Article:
Warplanes: Sudan Deals With Religion and MiG-29s

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November 22,2008: Sudan has bought another dozen Russian MiG-29 fighters. Sudan already has 12 MiG-29s from an earlier purchase. Both Russia and Sudan have played down the earlier (2002) sale. Deliveries for that were completed in 2004, around the same time the UN arms embargo on the Darfur region of western Sudan went into effect.

Earlier this year it was discovered that a Russian fighter pilot had died while flying a Sudanese MiG-29. This brought to light the fact that Russian pilots, both active duty and retired, have been flying Sudan's MiG-29s. This is because it has proven more difficult than expected to train Sudanese to do the job. One reason for this is that Sudan doesn't have many pilots to begin with, so the Sudanese MiG-29 pilots had to be recruited and trained from scratch. Sudan is a religious dictatorship, and the leadership selected pilot trainees more for their loyalty than for their piloting potential. Many of these trainees proved inadequate as pilots, at least of high performance fighters like the MiG-29 (which is similar in size and capabilities to the U.S. F-16). Rather than have these expensive fighters sit around unused, the government hired more Russian "instructors" to not only devote more time to getting the Sudanese trainees in shape, but also to operate the MiG-29s.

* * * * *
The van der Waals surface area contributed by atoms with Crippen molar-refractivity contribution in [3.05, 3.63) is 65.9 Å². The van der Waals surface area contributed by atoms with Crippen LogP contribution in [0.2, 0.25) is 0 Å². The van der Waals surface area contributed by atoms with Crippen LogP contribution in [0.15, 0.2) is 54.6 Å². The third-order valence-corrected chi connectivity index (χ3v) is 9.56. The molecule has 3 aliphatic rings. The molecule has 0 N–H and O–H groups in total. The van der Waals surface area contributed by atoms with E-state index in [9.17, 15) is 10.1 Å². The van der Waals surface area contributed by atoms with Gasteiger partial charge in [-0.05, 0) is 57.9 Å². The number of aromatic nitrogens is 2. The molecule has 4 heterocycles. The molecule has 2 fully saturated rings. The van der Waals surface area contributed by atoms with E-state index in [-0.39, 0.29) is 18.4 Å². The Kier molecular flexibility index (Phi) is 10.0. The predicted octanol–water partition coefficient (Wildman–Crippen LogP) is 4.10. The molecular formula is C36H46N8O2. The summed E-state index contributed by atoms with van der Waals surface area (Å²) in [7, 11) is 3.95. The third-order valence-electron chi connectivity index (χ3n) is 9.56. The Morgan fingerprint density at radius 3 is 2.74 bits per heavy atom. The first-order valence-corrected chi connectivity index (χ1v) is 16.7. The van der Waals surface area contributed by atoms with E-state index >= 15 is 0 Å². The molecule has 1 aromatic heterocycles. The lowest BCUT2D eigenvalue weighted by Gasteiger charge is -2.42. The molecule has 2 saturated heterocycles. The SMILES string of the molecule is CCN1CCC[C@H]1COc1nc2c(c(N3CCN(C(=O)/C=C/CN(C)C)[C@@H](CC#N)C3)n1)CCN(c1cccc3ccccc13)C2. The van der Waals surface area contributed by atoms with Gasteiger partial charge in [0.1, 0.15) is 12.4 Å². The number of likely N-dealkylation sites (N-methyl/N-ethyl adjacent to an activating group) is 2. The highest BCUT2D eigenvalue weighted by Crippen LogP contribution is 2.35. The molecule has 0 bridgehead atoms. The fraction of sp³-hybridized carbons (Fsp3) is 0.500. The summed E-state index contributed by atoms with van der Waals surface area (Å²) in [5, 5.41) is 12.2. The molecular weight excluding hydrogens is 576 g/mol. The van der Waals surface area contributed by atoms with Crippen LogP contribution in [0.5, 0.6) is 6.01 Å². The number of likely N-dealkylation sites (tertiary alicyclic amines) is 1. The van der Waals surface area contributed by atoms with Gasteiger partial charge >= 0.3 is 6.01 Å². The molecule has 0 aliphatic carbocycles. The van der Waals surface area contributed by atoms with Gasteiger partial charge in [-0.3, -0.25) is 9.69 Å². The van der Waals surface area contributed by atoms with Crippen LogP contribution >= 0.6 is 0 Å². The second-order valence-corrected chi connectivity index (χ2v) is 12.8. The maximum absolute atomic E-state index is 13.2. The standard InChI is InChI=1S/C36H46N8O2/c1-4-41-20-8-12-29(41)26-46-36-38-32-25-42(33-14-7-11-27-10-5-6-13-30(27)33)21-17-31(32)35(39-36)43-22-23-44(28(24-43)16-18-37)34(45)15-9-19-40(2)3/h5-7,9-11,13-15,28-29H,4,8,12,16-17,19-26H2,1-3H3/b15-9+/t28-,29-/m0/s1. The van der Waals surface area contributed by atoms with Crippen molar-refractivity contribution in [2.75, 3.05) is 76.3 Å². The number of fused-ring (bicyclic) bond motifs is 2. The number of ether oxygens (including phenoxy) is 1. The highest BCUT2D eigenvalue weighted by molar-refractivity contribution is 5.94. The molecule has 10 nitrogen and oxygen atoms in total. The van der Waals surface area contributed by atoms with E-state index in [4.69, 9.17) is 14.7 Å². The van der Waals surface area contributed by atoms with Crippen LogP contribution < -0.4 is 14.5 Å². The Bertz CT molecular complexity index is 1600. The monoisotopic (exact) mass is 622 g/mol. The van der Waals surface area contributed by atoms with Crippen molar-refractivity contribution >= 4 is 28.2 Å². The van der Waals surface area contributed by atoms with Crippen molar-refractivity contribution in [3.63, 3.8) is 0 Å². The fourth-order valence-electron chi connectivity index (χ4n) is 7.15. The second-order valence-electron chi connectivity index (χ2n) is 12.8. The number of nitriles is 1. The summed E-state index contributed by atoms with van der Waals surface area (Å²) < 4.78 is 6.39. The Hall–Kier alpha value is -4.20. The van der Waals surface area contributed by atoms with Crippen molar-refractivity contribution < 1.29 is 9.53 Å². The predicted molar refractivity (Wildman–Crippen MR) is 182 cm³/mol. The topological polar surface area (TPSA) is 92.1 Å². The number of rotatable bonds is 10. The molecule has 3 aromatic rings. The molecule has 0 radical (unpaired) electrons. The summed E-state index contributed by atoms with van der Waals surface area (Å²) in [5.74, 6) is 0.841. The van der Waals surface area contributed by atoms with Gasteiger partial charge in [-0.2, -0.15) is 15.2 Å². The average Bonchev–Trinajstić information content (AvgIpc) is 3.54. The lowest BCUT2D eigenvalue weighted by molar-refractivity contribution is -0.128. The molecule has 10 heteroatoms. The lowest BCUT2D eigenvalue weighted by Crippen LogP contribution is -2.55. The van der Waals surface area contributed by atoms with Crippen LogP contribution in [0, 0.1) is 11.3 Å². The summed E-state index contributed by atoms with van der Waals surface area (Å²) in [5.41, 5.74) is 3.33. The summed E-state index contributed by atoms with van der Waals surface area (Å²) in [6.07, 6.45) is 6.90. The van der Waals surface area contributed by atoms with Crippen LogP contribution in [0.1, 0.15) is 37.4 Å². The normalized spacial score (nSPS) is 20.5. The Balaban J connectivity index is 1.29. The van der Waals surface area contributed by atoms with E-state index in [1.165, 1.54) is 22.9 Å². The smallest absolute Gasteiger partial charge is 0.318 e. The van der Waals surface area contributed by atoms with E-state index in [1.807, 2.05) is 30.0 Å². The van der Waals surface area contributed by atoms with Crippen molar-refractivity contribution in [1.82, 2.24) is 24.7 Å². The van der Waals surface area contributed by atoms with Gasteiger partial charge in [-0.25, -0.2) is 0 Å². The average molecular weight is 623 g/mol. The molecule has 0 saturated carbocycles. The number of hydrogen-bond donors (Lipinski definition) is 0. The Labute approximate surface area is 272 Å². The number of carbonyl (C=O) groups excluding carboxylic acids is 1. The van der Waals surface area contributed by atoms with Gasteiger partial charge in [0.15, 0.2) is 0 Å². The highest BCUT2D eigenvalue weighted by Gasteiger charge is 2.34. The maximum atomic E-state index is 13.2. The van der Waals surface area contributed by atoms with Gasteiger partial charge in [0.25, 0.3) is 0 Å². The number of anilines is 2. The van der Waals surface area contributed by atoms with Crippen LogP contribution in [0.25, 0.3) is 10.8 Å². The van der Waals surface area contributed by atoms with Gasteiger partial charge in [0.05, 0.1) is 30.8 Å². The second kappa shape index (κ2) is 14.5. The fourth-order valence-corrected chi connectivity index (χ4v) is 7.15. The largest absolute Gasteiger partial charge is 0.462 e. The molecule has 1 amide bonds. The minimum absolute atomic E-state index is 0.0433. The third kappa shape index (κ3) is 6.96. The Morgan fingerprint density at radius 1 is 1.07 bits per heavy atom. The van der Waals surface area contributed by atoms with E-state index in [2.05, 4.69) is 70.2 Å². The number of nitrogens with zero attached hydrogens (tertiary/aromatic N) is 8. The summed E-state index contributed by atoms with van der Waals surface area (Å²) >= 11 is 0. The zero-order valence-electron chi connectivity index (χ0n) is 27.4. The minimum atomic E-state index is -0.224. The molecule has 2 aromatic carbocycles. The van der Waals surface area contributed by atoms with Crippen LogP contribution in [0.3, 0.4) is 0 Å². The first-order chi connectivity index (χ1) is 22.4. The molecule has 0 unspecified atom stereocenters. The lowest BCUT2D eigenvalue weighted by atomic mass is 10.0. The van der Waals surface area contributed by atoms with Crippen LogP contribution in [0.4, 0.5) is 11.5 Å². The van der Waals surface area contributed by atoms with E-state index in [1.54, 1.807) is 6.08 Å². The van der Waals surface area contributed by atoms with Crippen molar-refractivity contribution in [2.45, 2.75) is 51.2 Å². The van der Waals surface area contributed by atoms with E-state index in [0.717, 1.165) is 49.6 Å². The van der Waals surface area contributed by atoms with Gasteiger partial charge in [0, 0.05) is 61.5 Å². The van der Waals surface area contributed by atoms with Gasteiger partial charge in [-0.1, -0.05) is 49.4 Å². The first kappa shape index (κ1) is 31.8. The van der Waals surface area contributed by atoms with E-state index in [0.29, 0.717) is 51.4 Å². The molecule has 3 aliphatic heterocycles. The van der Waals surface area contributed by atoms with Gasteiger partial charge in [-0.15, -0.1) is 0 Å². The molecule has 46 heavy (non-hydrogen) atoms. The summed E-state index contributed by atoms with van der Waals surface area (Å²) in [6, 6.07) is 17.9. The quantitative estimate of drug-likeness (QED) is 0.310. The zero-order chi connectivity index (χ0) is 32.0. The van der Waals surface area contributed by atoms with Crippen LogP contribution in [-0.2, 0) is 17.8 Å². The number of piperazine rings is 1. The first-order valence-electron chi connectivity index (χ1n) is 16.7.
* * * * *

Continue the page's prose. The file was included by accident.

Mercenary Russian (and Ukrainian) fighter pilots have shown up in Africa before. Over the last few decades, wherever there are Russian warplanes (and the list of African users is long), and a need for them to be used, there have usually been "foreign pilots" hired to make things work, or at least fly and fight. Russians were often hired to maintain the aircraft (the mercenary pilots often insisted on this.)

 


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